If you’re searching for proxies on the web then you’ve no doubt seen the phrases “datacenter proxy” and “residential proxy” tossed around. If you’re particularly astute then you’ve also noticed that the residential proxies usually have a heftier price attached, and may even have a limited amount that can be ordered.
So why the extra price and limited quantities? Surely it’s not just the name, right?
What Exactly is the Difference Between Datacenter Proxies and Residential Proxies?
First, let’s look closer at datacenter proxies and residential proxies themselves to better understand the difference:
What is a Datacenter Proxy?
A “Datacenter Proxy” is a proxy server, running in a datacenter, on an IP address that is part of a whole block of IP addresses known to be used commercially by an ISP, BUT not by an ISP for residential internet access.
Datacenter Proxy PROs
- Price – Datacenter Proxies are far cheaper than Residential Proxies.
- Speed – Datacenter Proxies generally have much higher bandwidth than Residential Proxies.
- Stability – Datacenter Proxies are usually more stable than Residential Proxies..
Datacenter Proxy CONs
- History – Datacenter Proxy IPs have generally been proxies far longer than Residential IPs, possibly abused.
What is a Residential Proxy?
A “Residential Proxy” is a proxy server, possibly running on residential hardware, that runs on a residential IP from a residential-internet providing ISP.
Residential Proxy PROs
- History – Residential Proxies might not have ever been a proxy before, or even used at all, so the chances of having a blacklisted IP when using a Residential Proxy are much lower than when using a Datacenter Proxy.
Residential Proxy CONs
- Price – Residential Proxies can offer many benefits a Datacenter cannot, and therefor can cost 2-3x more!
- Speed – Residential Proxies are generally slower than Datacenter Proxies due to ISP speed caps that come with Residential IPS.
- Stability – Residential Proxies may be less stable than Datacenter Proxies due to lower quality infrastructure and hardware.
The Mystery Surrounding Residential Proxies..
You may have noticed the “Supposedly” above and wondered why it was there. Here’s the reason: ISPs generally split their available IP addresses into blocks. Some IP blocks are used for residential customers that are also getting internet provided to them by the ISP and not just an IP address. The other blocks of IP addresses are for commercial customers that not only need commercial internet for business, but also multiple IP addresses – some times numbering up in the millions. ISPs generally do not allow websites, email servers, or anything else business related to be run on residential internet access – even if you just have a one-person business making candles and would like to host your own candle website from home, the ISP is going to force you to upgrade to commercial internet to get a dedicated IP address, unblock port 80 for your website server, and possibly unblock some SMTP ports for emailing (that might also cost extra).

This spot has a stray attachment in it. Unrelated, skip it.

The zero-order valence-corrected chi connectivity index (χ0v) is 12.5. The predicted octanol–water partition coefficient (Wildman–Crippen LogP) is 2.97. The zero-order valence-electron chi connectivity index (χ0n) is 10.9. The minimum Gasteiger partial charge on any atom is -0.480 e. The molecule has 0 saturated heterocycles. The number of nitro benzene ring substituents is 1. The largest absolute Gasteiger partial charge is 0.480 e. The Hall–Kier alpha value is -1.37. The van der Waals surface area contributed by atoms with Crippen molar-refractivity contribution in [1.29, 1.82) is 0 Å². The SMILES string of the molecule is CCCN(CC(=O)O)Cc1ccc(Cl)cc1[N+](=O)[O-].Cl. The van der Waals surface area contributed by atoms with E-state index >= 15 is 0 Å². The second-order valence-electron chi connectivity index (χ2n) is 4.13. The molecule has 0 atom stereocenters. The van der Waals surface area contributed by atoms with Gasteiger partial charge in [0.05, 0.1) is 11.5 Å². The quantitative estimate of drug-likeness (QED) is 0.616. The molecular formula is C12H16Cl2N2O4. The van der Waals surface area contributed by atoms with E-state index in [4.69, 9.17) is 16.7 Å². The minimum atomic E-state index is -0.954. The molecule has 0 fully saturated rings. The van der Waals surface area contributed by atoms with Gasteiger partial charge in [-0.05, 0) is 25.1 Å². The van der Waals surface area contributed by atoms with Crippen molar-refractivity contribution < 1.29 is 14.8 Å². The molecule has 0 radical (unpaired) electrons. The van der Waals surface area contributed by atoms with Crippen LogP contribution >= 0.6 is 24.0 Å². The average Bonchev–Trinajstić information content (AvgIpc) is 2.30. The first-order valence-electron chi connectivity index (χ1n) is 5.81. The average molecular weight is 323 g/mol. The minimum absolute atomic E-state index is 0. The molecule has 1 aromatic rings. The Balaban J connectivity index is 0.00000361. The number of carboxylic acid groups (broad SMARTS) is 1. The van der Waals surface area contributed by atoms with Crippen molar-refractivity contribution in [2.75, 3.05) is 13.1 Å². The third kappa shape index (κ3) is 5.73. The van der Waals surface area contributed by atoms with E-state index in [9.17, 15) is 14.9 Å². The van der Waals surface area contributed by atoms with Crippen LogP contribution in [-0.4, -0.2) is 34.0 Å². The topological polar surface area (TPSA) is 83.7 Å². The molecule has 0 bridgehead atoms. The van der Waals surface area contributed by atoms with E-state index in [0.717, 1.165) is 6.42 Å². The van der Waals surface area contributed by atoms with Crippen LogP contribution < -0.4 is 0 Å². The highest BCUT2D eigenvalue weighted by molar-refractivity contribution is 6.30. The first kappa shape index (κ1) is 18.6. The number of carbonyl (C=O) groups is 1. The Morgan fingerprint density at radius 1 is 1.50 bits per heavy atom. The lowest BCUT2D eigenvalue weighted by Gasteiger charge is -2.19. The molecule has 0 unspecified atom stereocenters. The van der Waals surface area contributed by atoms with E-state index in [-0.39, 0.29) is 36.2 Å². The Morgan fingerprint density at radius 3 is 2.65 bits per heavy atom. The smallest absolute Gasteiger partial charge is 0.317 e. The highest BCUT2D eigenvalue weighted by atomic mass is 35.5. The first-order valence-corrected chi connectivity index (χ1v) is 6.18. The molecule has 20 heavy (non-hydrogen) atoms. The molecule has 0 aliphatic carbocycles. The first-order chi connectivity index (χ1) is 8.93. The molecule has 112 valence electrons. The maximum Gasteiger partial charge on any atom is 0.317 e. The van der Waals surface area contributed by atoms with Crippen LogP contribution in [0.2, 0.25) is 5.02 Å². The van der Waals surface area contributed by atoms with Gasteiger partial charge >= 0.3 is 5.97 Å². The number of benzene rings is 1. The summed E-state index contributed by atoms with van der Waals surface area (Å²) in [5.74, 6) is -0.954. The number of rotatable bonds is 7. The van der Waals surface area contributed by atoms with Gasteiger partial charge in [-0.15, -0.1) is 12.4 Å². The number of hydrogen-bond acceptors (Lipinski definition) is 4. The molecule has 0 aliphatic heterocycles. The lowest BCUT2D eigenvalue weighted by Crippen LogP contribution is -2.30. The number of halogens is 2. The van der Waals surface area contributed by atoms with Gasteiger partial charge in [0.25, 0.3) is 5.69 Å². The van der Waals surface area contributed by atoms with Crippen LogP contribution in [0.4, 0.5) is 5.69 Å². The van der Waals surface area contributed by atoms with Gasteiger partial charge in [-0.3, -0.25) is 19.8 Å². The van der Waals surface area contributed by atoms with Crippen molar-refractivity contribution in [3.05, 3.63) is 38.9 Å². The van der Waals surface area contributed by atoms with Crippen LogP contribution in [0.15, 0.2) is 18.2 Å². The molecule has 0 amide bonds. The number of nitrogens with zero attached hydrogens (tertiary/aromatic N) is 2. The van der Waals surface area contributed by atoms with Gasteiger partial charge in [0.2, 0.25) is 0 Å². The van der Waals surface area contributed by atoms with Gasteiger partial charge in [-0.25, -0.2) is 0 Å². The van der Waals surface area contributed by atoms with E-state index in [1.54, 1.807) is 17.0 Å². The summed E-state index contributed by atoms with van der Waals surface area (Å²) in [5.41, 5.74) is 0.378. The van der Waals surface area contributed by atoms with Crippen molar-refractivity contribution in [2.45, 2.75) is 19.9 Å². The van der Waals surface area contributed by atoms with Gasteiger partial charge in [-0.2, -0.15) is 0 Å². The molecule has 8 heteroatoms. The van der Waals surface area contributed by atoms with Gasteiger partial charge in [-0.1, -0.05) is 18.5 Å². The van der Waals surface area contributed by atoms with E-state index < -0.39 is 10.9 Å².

So, if a proxy provider is contacting an ISP about extra IP addresses for the servers they just setup in a datacenter – why would the ISP give the proxy provider a large amount of IPs from their residential IP blocks rather than their commercial IP address block? They wouldn’t..
What’s more than likely happening is the proxy providers are paying extra for commercial IP address blocks that have never been used and recycled before. These are often called Virgin IP addresses, or “Virgin IPs”.
Another possibility is something along the lines of the Hola VPN fiasco of 2015 where it was made known that Hola “Free VPN” users were having their home internet, and IP, used as proxy and VPN servers for other customers of Hola VPN and their sister-company Luminati. o.O
How to Choose Between Datacenter or Residential Proxies
If your proxies are sourced from a reputable proxy provider, then datacenter and residential proxies will both be fine for general proxy use such as privacy/anonymity, lowering ping, website scraping, forex, etc. However, datacenter proxies would be a far cheaper solution than residential proxies for every-day proxy use.
On the other hand, if your proxy usage includes making accounts at social media websites, buying high-demand items like Sneaker/Shoes/Clothes from sites that like to block commercial IP address blocks, or scraping Google SERPs (Search Engine Ranking Positions), then residential proxies would most likely be the far better choice. The probability of getting unused virgin IPs from residential proxy packages is far higher than with datacenter proxies. Unless the datacenter proxy provider can assure virgin IPs for whatever IP-strict service/website you are trying to use proxies with – always go with residential proxies.